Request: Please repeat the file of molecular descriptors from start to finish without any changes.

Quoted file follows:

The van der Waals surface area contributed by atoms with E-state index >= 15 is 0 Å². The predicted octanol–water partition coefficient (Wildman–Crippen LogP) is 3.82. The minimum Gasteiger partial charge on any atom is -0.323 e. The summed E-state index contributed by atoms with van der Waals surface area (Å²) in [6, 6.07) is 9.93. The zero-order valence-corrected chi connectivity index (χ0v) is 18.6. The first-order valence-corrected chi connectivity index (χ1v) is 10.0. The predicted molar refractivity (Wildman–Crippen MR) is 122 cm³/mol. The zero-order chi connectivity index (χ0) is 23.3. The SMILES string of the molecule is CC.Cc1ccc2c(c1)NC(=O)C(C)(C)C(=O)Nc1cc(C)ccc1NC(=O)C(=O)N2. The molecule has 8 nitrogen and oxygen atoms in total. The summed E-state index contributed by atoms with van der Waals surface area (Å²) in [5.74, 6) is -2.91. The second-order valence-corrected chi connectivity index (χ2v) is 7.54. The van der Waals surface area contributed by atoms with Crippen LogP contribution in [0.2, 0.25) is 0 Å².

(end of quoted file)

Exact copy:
The van der Waals surface area contributed by atoms with E-state index >= 15 is 0 Å². The predicted octanol–water partition coefficient (Wildman–Crippen LogP) is 3.82. The minimum Gasteiger partial charge on any atom is -0.323 e. The summed E-state index contributed by atoms with van der Waals surface area (Å²) in [6, 6.07) is 9.93. The zero-order valence-corrected chi connectivity index (χ0v) is 18.6. The first-order valence-corrected chi connectivity index (χ1v) is 10.0. The predicted molar refractivity (Wildman–Crippen MR) is 122 cm³/mol. The zero-order chi connectivity index (χ0) is 23.3. The SMILES string of the molecule is CC.Cc1ccc2c(c1)NC(=O)C(C)(C)C(=O)Nc1cc(C)ccc1NC(=O)C(=O)N2. The molecule has 8 nitrogen and oxygen atoms in total. The summed E-state index contributed by atoms with van der Waals surface area (Å²) in [5.74, 6) is -2.91. The second-order valence-corrected chi connectivity index (χ2v) is 7.54. The van der Waals surface area contributed by atoms with Crippen LogP contribution in [0.2, 0.25) is 0 Å².